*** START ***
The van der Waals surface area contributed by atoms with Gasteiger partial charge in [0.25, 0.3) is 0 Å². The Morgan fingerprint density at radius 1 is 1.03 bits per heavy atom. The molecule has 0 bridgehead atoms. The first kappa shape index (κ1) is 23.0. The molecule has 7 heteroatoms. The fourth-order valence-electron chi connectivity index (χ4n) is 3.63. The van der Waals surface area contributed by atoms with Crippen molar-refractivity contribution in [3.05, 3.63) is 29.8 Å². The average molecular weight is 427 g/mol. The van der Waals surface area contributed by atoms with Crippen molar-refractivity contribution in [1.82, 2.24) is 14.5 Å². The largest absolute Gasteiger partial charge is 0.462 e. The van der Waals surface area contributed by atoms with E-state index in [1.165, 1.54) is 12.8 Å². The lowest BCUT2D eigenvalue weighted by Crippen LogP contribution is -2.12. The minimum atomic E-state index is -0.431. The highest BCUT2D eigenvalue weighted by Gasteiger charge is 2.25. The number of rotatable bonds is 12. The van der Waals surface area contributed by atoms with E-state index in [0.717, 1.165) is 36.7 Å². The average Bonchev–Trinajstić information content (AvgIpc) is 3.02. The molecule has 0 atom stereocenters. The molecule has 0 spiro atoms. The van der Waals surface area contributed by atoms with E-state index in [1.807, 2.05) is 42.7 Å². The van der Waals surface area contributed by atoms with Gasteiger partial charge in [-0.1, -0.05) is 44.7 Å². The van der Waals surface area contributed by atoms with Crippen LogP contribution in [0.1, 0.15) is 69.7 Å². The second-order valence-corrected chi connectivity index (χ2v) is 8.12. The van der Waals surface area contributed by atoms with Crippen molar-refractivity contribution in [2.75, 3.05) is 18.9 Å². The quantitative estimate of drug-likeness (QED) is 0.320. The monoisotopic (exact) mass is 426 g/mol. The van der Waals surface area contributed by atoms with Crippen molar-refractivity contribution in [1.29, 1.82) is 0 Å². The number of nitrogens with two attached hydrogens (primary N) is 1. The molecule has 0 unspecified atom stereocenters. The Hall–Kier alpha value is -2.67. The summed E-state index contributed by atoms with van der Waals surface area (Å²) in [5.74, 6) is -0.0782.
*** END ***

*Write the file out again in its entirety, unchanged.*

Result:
The van der Waals surface area contributed by atoms with Gasteiger partial charge in [0.25, 0.3) is 0 Å². The Morgan fingerprint density at radius 1 is 1.03 bits per heavy atom. The molecule has 0 bridgehead atoms. The first kappa shape index (κ1) is 23.0. The molecule has 7 heteroatoms. The fourth-order valence-electron chi connectivity index (χ4n) is 3.63. The van der Waals surface area contributed by atoms with Crippen molar-refractivity contribution in [3.05, 3.63) is 29.8 Å². The average molecular weight is 427 g/mol. The van der Waals surface area contributed by atoms with Crippen molar-refractivity contribution in [1.82, 2.24) is 14.5 Å². The largest absolute Gasteiger partial charge is 0.462 e. The van der Waals surface area contributed by atoms with E-state index in [1.165, 1.54) is 12.8 Å². The lowest BCUT2D eigenvalue weighted by Crippen LogP contribution is -2.12. The minimum atomic E-state index is -0.431. The highest BCUT2D eigenvalue weighted by Gasteiger charge is 2.25. The number of rotatable bonds is 12. The van der Waals surface area contributed by atoms with E-state index in [0.717, 1.165) is 36.7 Å². The average Bonchev–Trinajstić information content (AvgIpc) is 3.02. The molecule has 0 atom stereocenters. The molecule has 0 spiro atoms. The van der Waals surface area contributed by atoms with E-state index in [1.807, 2.05) is 42.7 Å². The van der Waals surface area contributed by atoms with Gasteiger partial charge in [-0.1, -0.05) is 44.7 Å². The van der Waals surface area contributed by atoms with Crippen LogP contribution in [0.1, 0.15) is 69.7 Å². The second-order valence-corrected chi connectivity index (χ2v) is 8.12. The van der Waals surface area contributed by atoms with Crippen molar-refractivity contribution in [2.75, 3.05) is 18.9 Å². The quantitative estimate of drug-likeness (QED) is 0.320. The monoisotopic (exact) mass is 426 g/mol. The van der Waals surface area contributed by atoms with Crippen molar-refractivity contribution in [1.29, 1.82) is 0 Å². The number of nitrogens with two attached hydrogens (primary N) is 1. The molecule has 0 unspecified atom stereocenters. The Hall–Kier alpha value is -2.67. The summed E-state index contributed by atoms with van der Waals surface area (Å²) in [5.74, 6) is -0.0782.